4. The lowest federal court is the District Court. The United States is divided into about ninety districts to each of which is usually assigned one judge. Some districts embrace a single state; for example, Colorado, Connecticut, Delaware, Indiana, Rhode Island, South Carolina, South Dakota, each constitutes a district. Other districts embrace only portions of a single state; for example, in New York State, there are four districts.

The jurisdiction of a District Court can be understood only by a review of a large number of statutes, and it is so technical in character that it need be studied only by a practising lawyer whose business it is to discover the proper forum into which his

1 As a matter of fact, the Supreme Court Justice takes little part in the trying of cases in Circuit Courts. In important cases two judges sit together in Circuit Courts.

"See Readings, p. 359.

3 Sometimes there is only one judge for two districts, and again there are two or three judges for a single populous district.

clients' cases may be taken.' Its business embraces, among others, admiralty and maritime, bankruptcy, and federal criminal cases, except capital offences.

In close relation to the judiciary are the Department of Justice and the great army of United States attorneys and marshals in the judicial districts in the states and territories.2 The head of the Department of Justice is the Attorney-General of the United States, who is the chief law officer of the federal government. "He represents the United States in matters involving legal questions; he gives his advice and opinion when they are required by the President or by the heads of the other executive departments on questions of law arising in the administration of their respective departments; he appears in the Supreme Court of the United States in cases of especial gravity and importance; he exercises a general superintendence and direction over the United States attorneys and marshals in all the judicial districts in the states and territories; and he provides special counsel for the United States whenever required by any department of the government." The enforcement of important federal laws, therefore, depends largely upon the activity of the Attorney-General, or rather upon the pressure brought to bear upon him by the President.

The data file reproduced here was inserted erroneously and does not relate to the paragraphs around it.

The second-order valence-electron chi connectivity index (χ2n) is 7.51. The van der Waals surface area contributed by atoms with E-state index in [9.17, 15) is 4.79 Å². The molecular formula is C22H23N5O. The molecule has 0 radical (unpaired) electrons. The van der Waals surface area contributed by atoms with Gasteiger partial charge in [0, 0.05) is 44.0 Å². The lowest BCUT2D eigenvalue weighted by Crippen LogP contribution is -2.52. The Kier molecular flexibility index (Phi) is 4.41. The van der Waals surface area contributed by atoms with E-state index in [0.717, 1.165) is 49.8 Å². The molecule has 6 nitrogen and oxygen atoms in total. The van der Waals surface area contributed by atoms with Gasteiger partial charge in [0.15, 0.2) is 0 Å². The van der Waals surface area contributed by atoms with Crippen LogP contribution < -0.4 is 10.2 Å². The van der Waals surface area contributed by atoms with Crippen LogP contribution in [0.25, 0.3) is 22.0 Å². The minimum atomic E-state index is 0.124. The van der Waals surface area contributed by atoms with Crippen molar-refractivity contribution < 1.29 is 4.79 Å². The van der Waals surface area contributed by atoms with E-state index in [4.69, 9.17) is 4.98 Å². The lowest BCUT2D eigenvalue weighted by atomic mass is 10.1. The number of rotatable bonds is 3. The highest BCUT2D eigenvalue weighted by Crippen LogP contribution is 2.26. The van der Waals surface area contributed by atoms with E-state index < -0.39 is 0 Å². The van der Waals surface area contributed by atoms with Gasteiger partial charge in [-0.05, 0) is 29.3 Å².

In each of the judicial districts there is a United States district attorney who represents the government in the prosecution and defence of causes arising within his district. There is also in each district a marshal' whose duty it is to enforce the orders of

'In addition to this regular hierarchy of courts, Congress has created from time to time special courts. There is a Court of Claims composed of a chief justice and four associate judges whose duty it is to hear claims against the federal government. If it decides that a certain amount of money is due from the United States to any party, it cannot order payment, but must depend upon appropriations made by Congress. This Court partially relieves Congress of the great political pressure brought on behalf of private claims. Congress has also created a judicial system for the District of Columbia comprising a court of appeals, a supreme court, and minor courts of the justices of the peace, a police court, and a juvenile court. The Payne-Aldrich tariff law of 1909 created a Customs Court, consisting of a presiding judge and four associates, to which court appeals may be taken from the decisions of the Board of General Appraisers on questions of jurisdiction and law. 2 See above, p. 297.

3 With one or more assistants.

Assisted by a number of deputies.